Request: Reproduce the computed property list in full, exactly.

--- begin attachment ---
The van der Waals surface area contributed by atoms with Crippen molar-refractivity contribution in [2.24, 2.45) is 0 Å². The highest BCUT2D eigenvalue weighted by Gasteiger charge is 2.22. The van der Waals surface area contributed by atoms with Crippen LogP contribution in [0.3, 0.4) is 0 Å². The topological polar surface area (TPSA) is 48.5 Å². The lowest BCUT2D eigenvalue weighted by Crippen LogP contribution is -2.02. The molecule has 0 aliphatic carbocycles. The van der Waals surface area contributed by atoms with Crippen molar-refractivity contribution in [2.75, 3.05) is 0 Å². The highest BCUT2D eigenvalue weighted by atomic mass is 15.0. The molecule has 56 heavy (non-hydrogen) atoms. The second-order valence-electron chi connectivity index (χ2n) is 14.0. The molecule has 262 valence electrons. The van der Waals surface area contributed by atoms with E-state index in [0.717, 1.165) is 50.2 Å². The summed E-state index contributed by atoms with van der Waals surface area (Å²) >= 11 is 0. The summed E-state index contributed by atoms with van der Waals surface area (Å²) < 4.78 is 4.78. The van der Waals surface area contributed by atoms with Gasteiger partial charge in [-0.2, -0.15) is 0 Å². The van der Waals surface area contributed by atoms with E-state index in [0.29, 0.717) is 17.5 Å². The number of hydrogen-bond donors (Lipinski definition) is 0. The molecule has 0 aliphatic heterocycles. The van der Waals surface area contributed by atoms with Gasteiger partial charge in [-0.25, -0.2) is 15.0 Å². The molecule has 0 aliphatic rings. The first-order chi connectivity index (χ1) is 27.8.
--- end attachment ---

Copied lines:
The van der Waals surface area contributed by atoms with Crippen molar-refractivity contribution in [2.24, 2.45) is 0 Å². The highest BCUT2D eigenvalue weighted by Gasteiger charge is 2.22. The van der Waals surface area contributed by atoms with Crippen LogP contribution in [0.3, 0.4) is 0 Å². The topological polar surface area (TPSA) is 48.5 Å². The lowest BCUT2D eigenvalue weighted by Crippen LogP contribution is -2.02. The molecule has 0 aliphatic carbocycles. The van der Waals surface area contributed by atoms with Crippen molar-refractivity contribution in [2.75, 3.05) is 0 Å². The highest BCUT2D eigenvalue weighted by atomic mass is 15.0. The molecule has 56 heavy (non-hydrogen) atoms. The second-order valence-electron chi connectivity index (χ2n) is 14.0. The molecule has 262 valence electrons. The van der Waals surface area contributed by atoms with E-state index in [0.717, 1.165) is 50.2 Å². The summed E-state index contributed by atoms with van der Waals surface area (Å²) >= 11 is 0. The summed E-state index contributed by atoms with van der Waals surface area (Å²) < 4.78 is 4.78. The van der Waals surface area contributed by atoms with Gasteiger partial charge in [-0.2, -0.15) is 0 Å². The van der Waals surface area contributed by atoms with E-state index in [0.29, 0.717) is 17.5 Å². The number of hydrogen-bond donors (Lipinski definition) is 0. The molecule has 0 aliphatic heterocycles. The van der Waals surface area contributed by atoms with Gasteiger partial charge in [-0.25, -0.2) is 15.0 Å². The molecule has 0 aliphatic rings. The first-order chi connectivity index (χ1) is 27.8.